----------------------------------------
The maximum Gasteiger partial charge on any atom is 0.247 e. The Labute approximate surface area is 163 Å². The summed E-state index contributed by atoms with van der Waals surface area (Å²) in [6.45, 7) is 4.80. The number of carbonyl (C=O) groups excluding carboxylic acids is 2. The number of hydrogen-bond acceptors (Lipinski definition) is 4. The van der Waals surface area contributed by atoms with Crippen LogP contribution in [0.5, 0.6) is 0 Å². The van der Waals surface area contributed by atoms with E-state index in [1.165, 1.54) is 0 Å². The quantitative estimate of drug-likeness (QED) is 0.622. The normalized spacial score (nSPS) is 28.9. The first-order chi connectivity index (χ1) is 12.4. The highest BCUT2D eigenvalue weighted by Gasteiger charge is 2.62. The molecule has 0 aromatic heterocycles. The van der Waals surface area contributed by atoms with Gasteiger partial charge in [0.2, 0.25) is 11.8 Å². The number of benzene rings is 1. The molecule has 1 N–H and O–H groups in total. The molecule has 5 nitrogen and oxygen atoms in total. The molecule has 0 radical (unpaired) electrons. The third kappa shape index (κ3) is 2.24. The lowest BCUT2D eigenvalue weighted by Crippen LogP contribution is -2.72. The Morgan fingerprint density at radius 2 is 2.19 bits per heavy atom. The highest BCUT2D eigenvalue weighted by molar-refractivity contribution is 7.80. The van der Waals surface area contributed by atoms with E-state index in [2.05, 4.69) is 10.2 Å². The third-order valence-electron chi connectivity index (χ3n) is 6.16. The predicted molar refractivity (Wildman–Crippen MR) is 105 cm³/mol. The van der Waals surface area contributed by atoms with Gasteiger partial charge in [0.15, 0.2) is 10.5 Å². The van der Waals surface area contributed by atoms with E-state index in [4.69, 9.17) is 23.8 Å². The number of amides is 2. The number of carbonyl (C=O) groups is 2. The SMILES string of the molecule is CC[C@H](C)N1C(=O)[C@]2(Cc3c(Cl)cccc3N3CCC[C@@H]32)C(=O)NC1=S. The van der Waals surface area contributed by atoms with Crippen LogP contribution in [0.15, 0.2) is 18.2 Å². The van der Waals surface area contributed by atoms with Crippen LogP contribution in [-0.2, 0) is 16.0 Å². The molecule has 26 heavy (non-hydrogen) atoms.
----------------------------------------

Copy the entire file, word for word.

The maximum Gasteiger partial charge on any atom is 0.247 e. The Labute approximate surface area is 163 Å². The summed E-state index contributed by atoms with van der Waals surface area (Å²) in [6.45, 7) is 4.80. The number of carbonyl (C=O) groups excluding carboxylic acids is 2. The number of hydrogen-bond acceptors (Lipinski definition) is 4. The van der Waals surface area contributed by atoms with Crippen LogP contribution in [0.5, 0.6) is 0 Å². The van der Waals surface area contributed by atoms with E-state index in [1.165, 1.54) is 0 Å². The quantitative estimate of drug-likeness (QED) is 0.622. The normalized spacial score (nSPS) is 28.9. The first-order chi connectivity index (χ1) is 12.4. The highest BCUT2D eigenvalue weighted by Gasteiger charge is 2.62. The molecule has 0 aromatic heterocycles. The van der Waals surface area contributed by atoms with Gasteiger partial charge in [0.2, 0.25) is 11.8 Å². The number of benzene rings is 1. The molecule has 1 N–H and O–H groups in total. The molecule has 5 nitrogen and oxygen atoms in total. The molecule has 0 radical (unpaired) electrons. The third kappa shape index (κ3) is 2.24. The lowest BCUT2D eigenvalue weighted by Crippen LogP contribution is -2.72. The Morgan fingerprint density at radius 2 is 2.19 bits per heavy atom. The highest BCUT2D eigenvalue weighted by molar-refractivity contribution is 7.80. The van der Waals surface area contributed by atoms with E-state index in [2.05, 4.69) is 10.2 Å². The third-order valence-electron chi connectivity index (χ3n) is 6.16. The predicted molar refractivity (Wildman–Crippen MR) is 105 cm³/mol. The van der Waals surface area contributed by atoms with Gasteiger partial charge in [0.15, 0.2) is 10.5 Å². The van der Waals surface area contributed by atoms with E-state index in [4.69, 9.17) is 23.8 Å². The number of amides is 2. The number of carbonyl (C=O) groups is 2. The SMILES string of the molecule is CC[C@H](C)N1C(=O)[C@]2(Cc3c(Cl)cccc3N3CCC[C@@H]32)C(=O)NC1=S. The van der Waals surface area contributed by atoms with Crippen LogP contribution in [0.15, 0.2) is 18.2 Å². The van der Waals surface area contributed by atoms with Crippen LogP contribution in [-0.2, 0) is 16.0 Å². The molecule has 26 heavy (non-hydrogen) atoms.